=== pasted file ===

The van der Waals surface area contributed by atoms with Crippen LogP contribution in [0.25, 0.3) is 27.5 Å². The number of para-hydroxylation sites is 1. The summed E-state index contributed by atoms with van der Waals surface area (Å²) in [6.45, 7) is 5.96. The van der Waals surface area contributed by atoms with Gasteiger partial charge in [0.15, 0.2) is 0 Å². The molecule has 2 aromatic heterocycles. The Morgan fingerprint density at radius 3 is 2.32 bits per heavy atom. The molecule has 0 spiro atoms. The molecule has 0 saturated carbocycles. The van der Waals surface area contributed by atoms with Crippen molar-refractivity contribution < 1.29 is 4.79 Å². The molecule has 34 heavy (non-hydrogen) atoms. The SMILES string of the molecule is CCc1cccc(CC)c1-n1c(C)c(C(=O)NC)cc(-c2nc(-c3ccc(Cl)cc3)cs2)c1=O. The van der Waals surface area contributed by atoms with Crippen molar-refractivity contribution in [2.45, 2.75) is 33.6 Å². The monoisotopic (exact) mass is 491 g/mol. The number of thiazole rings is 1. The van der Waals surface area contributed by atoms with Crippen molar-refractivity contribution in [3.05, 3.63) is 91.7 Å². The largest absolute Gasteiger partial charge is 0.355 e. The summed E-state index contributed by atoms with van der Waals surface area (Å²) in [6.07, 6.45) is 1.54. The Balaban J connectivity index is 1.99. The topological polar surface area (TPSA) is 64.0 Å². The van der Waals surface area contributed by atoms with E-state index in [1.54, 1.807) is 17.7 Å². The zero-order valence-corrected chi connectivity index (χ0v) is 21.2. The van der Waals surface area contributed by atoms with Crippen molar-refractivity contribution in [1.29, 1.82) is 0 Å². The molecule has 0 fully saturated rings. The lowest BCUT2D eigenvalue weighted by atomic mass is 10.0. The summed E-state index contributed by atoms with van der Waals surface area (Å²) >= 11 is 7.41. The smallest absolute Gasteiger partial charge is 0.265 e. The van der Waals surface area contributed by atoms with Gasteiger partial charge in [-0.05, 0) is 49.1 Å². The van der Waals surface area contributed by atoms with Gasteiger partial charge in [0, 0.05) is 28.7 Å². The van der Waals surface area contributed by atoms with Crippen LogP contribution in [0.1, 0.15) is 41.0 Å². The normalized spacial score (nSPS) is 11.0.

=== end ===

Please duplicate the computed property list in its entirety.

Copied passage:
The van der Waals surface area contributed by atoms with Crippen LogP contribution in [0.25, 0.3) is 27.5 Å². The number of para-hydroxylation sites is 1. The summed E-state index contributed by atoms with van der Waals surface area (Å²) in [6.45, 7) is 5.96. The van der Waals surface area contributed by atoms with Gasteiger partial charge in [0.15, 0.2) is 0 Å². The molecule has 2 aromatic heterocycles. The Morgan fingerprint density at radius 3 is 2.32 bits per heavy atom. The molecule has 0 spiro atoms. The molecule has 0 saturated carbocycles. The van der Waals surface area contributed by atoms with Crippen molar-refractivity contribution < 1.29 is 4.79 Å². The molecule has 34 heavy (non-hydrogen) atoms. The SMILES string of the molecule is CCc1cccc(CC)c1-n1c(C)c(C(=O)NC)cc(-c2nc(-c3ccc(Cl)cc3)cs2)c1=O. The van der Waals surface area contributed by atoms with Crippen molar-refractivity contribution in [2.45, 2.75) is 33.6 Å². The monoisotopic (exact) mass is 491 g/mol. The number of thiazole rings is 1. The van der Waals surface area contributed by atoms with Crippen molar-refractivity contribution in [3.05, 3.63) is 91.7 Å². The largest absolute Gasteiger partial charge is 0.355 e. The summed E-state index contributed by atoms with van der Waals surface area (Å²) in [6.07, 6.45) is 1.54. The Balaban J connectivity index is 1.99. The topological polar surface area (TPSA) is 64.0 Å². The van der Waals surface area contributed by atoms with E-state index in [1.54, 1.807) is 17.7 Å². The zero-order valence-corrected chi connectivity index (χ0v) is 21.2. The van der Waals surface area contributed by atoms with Crippen molar-refractivity contribution in [1.29, 1.82) is 0 Å². The molecule has 0 fully saturated rings. The lowest BCUT2D eigenvalue weighted by atomic mass is 10.0. The summed E-state index contributed by atoms with van der Waals surface area (Å²) >= 11 is 7.41. The smallest absolute Gasteiger partial charge is 0.265 e. The van der Waals surface area contributed by atoms with Gasteiger partial charge in [-0.05, 0) is 49.1 Å². The van der Waals surface area contributed by atoms with Gasteiger partial charge in [0, 0.05) is 28.7 Å². The van der Waals surface area contributed by atoms with Crippen LogP contribution in [0.1, 0.15) is 41.0 Å². The normalized spacial score (nSPS) is 11.0.